For weight, Grime favors split shot rather than a sliding or other type of sinker. “Like the hooks, the sinker is something I decided on after trying several types. The split shot has several advantages over the others. First, I can change them quickly without cutting and tying my line too often. Also, if I get hung up in the rocks, the split shot will often come off the line with a little bit of tugging while other types of sinkers might not. So I don’t have to lose everything by breaking my line.”
The amount of weight he uses varies with the river’s flow. “On some days when a lot of water is coming down the river, I might put on an ounce or more, but generally I use a half-ounce or less. The whole idea is to keep the bait AND the sinker just off the bottom. About the only way to gauge the necessary weight is to start out with one weight and see what happens. If you can feel the weight consistently bouncing on the bottom, it’s too heavy, and if the line – and thus the bait – stays close to the surface during a drift, it’s obviously too light. Normally, it takes only about three or four drifts. But you also have to consider the part of the river where you’re fishing, and in some cases that can vary from cast to cast.”
“I like to survey the river and fish it much like a trout fisherman would. I try to divide it in areas and then cover all of them systematically. I might start by casting clear across the river close to the opposite shoreline. Naturally, the water depth there will be less than it is in the middle of the river. So I use a lighter shot and make a dozen or so drifts in the same general area. Then I shorten my casts, thus getting the bait to farther out from the shore. But once I get into the middle part of the river, I might have to switch to a heavier weight so the bait gets deep enough. By using this method, I manage to cover the whole river before I move up or downstream.”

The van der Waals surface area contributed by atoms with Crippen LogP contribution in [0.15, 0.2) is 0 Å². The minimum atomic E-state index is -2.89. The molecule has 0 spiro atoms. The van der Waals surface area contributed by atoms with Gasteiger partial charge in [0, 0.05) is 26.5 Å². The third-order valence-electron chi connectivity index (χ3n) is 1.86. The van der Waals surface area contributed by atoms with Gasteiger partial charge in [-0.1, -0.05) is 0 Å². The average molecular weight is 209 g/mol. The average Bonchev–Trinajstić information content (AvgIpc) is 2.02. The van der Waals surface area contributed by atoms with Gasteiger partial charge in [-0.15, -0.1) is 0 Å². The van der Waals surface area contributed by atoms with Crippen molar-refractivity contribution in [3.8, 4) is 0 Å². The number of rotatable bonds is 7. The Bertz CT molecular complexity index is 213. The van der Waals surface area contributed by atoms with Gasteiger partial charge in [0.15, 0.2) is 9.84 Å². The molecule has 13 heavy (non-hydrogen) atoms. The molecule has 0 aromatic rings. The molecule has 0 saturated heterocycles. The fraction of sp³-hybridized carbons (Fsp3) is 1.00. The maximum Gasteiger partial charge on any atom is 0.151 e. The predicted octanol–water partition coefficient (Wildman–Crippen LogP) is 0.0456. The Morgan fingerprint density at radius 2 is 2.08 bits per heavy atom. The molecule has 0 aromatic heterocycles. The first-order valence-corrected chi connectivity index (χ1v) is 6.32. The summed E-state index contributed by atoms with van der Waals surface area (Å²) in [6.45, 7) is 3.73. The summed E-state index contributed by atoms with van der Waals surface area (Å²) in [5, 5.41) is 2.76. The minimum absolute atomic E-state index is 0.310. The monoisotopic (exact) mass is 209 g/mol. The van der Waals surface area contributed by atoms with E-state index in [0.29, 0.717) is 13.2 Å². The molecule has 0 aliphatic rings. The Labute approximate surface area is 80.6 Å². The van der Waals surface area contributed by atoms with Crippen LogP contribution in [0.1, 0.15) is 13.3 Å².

Grimes finds most of his big flatheads like to sit in the calmer water of the larger pools where the fast-flowing water feeds into them. “I guess the real large cats are a bit lazy. Instead of chasing after their next meal they kind of sit in one place and wait for it to swim by, and that’s probably why the methods we use work so well.”
“From the place where the road intersects with the river, it’s at least three to four miles up to the diversion dam. So there are lots of good fishing spots. Just look for those quieter, deeper holes. And if you do, you’ll me see me there, too. I can’t wait.”
FOR YOUR INFORMATION
If you prefer fishing from a boat in the lake proper, take Highway 88 from Globe. It^s about 36 miles to the marina. This is the best route to get to the Salt River arm. Take Highway 87 (Payson Highway), cut off onto Highway 188 at Tonto Basin, and drive through Punkin Center to the fish the Horse Pasture area on the Tonto arm.
To get to the Salt River, also take Highway 88, but rather than proceeding to the lake, turn north on Highway 288 toward Young, After crossing the bridge over the Salt, keep going until you pass the little store and gas station on your left, then start watching for a dirt road that turns to the left. This is the one to take. If you see a maintained dirt road (Forest Service Road #203) on your right that points to Cherry Creek, you went about a half-mile too far. Turn around. The road to the river is not maintained, so it’s a bit rough but quite passable for most high-clearance vehicles. Fortunately, it’s only a couple miles to the river.
There is also another road farther north that also goes to the river and upper part of the lake. It turns off 288 both left and right. On the right, it FS 1494 and maintained. But you want to take the turn to left.
Resident fishing licenses cost $12 for one year. $8 for one day. Nonresidents have a choice of $38 for a year, $27.50 for nine days or $18.50 for five days. Both residents or nonresidents pay $8 for a one-day license. The daily limit for all catfish species is 25 in aggregate. Those under 14 who do not have license may keep only half the limit. For information, contact: Arizona Game and Fish Department, 2222 W. Greenway Road, Phoenix, AZ, 85023, (602) 942-3000.